scterplat_6.jpg (119219 bytes)

Here is a long view showing the new platter and the base it will be spinning upon...... quite shortly.  I couldn't wait to install the new bearing, which is a time-consuming process so I , very gingerly, fit the new platter over the old bearing register testing for quality of fit.  It slipped over with about the same snugness of "slip fit" that the old platter had.  Good match, I thought. 

scterplat_7.jpg (142395 bytes)

The platter appeared to fit exactly to my base as had the previous one.  Given this news, I chose to re-position the Teres back up on its granite base steel framed wall rack then do the following:

re-connect the pitch sensor to the motor pod
plug in the interconnects from the tonearm back into the phono stage 
re-connect the bearing ground strap which I have set up with a spade clip disconnect, and....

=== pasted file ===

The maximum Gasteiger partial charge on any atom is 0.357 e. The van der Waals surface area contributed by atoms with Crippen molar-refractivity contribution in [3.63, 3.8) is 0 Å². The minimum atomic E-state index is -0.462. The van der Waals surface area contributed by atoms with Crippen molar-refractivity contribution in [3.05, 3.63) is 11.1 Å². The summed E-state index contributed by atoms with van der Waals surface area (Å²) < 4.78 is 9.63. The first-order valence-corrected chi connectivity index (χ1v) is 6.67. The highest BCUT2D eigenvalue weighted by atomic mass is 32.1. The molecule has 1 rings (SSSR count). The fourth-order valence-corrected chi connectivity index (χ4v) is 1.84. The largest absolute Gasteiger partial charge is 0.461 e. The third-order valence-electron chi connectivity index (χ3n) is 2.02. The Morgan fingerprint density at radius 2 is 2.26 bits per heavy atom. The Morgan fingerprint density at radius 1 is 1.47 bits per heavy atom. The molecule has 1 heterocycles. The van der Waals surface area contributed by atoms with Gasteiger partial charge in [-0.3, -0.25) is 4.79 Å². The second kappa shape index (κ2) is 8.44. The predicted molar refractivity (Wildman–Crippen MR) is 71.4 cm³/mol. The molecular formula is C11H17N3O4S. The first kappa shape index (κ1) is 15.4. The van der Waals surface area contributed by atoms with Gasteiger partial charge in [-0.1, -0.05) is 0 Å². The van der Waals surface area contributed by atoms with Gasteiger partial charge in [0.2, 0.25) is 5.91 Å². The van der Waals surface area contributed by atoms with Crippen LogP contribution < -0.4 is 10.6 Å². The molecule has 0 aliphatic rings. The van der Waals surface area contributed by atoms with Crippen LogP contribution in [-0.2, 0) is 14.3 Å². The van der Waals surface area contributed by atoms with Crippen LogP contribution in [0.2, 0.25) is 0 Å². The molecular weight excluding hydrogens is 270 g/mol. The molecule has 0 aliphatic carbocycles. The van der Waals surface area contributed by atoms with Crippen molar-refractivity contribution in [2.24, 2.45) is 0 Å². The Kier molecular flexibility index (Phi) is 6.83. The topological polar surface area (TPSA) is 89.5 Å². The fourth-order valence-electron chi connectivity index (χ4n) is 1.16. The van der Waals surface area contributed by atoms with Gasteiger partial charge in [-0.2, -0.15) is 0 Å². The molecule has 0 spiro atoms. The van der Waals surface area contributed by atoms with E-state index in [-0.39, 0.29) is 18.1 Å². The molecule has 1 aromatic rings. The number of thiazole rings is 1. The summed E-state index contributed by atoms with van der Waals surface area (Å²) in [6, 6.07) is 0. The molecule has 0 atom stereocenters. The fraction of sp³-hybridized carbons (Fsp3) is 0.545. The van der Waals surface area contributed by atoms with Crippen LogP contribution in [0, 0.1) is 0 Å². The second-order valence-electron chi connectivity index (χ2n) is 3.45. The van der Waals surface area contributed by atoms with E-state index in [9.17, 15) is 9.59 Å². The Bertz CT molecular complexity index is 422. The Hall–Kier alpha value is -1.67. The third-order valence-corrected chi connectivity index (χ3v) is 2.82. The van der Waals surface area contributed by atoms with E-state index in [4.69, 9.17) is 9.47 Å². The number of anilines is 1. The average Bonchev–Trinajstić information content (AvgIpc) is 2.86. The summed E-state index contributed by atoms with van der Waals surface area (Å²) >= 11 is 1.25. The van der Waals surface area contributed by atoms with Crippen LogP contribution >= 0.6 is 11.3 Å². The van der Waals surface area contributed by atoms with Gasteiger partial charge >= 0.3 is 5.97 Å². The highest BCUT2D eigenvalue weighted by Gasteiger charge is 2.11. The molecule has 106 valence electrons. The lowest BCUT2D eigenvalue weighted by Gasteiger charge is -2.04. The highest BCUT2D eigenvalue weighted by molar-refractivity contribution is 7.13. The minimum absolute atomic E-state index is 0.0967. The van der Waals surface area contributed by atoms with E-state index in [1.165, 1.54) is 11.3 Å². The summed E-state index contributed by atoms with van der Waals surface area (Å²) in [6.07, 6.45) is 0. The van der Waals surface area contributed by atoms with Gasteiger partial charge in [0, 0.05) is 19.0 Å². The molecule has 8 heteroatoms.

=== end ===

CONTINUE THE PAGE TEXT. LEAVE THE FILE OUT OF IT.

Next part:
install the mylar drive belt  

Ten minutes later I'm spinning vinyl and reveling in the "new music" I now hear.  More about the sonic qualities of this upgrade later.  Suffice it to say that I was convinced of the value of this upgrade after spinning only a few LPs.  Tomorrow I will install the new bearing, I told myself.

 

December 4, 2004 (Saturday)

It is now tomorrow.  Time to fit the new bearing.  But first I should back up.  The UPS driver had delivered the package at my doorstep from Teres on Thursday Dec. 2nd.  After looking over the pieces in this kit I thought it might be interesting to check a few things out.  In my work day life I am a mechanical inspector.  This means I measure machined aircraft parts to check for dimensional integrity among other details that control the manufacturing process.  I thought it might be interesting to determine the actual running clearance between the spinning shaft and the bushing that holds it.

To begin with I tried to identify the method of finish on each piece.  By visual it appears that the bushing bore is honed to size. This is identifiable by the tell-tale cross-hatch marks left within the bore by the honing procedure.  The shaft outside diameter appears to be lathe turned at a very fine feed rate and then hand polished using progressively finer grits of hand held abrasive media.  Perhaps the final finishing touch was applied with either crocus cloth or maybe a stick of cratex. (fine cut rubberized abrasive)